There are many reasons why people love a good summer lake vacation. It’s more private, it’s relaxing and you never run out of things to do. Here are some great lakes to visit in the Northeast region.
Moosehead Lake, (Greenville, ME)
Located three hours from Portland, Maine sits a beautifully pristine lake where where the moose outnumber people three-to-one. Whether you’re looking to clear your mind and sit in nature or just enjoy some outdoor recreation, Moosehead Lake has a little bit of everything for you from kayaking, fishing and hiking, all the way to wildlife photography.
Sebago Lake, (Casco, ME)
Only 30 minutes from Portland is another must-visit lake; The Sebago Lake. While there are plenty of walking trails to explore on land, this lake is voted best enjoyed from on the water. Visitors love going for a swim or taking in views of Maine’s Hills and nearby New Hampshire’s mountain range from their boat, kayak, canoe, or sailboat- you name it. This area is also popular for kid summer camps.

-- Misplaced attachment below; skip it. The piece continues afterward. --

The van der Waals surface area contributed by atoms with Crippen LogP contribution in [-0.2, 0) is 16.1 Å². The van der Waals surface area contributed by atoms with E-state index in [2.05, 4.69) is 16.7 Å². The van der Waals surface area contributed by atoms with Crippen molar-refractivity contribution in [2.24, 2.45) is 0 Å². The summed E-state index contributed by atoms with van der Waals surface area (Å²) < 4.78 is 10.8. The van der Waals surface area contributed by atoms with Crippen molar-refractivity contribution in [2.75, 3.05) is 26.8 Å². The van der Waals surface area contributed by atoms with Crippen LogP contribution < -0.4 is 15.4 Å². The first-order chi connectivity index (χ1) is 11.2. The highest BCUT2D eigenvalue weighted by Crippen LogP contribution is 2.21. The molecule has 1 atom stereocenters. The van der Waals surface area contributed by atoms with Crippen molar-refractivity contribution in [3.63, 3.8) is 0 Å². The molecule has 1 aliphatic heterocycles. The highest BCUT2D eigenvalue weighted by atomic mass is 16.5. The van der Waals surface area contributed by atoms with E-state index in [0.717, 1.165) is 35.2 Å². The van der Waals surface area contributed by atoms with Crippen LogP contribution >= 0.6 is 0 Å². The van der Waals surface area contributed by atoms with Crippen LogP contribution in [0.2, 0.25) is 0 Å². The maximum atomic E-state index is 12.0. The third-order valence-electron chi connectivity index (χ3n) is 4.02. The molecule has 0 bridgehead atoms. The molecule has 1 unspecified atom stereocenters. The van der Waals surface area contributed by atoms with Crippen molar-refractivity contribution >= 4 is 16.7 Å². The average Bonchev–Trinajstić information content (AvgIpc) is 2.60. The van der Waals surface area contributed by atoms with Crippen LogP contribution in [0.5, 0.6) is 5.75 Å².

Walden Pond, (Concord, MA)
At Walden Pond, you can expect all of the usual lake fun plus a bit of local history too. The area is made famous by Henry David Thoreau, who lived at the pond from 1845-1847. He even wrote a book, “Walden“, about his experience. Today, you can visit the site of his original cabin home.
This area is pretty quiet. Not a lot going on nearby. So, pack accordingly and plan to stay for the whole day. It’s a great place to have a picnic or barbecue.
Lake Winnipesaukee, (Laconia, NH)
If you’re looking for the largest lake in the state of New Hampshire, Lake Winnipesaukee is it! With over 70 miles of water, there is much for you to enjoy and explore this summer. And when you’re done having fun on the water, get a different view of the area by taking a ride on the Hobo Railroad.
Lake Champlain, (VT, NY)
Lake Champlain is filled with as many fun facts as it is with recreational activities. For example, it is a part of three different states and two countries. That’s right. It spans across Vermont and New York in The United States and Quebec, Canada. Lake Champlain is also home to Nessie, the Loch Ness Monster as well as the world’s oldest known fossil reef.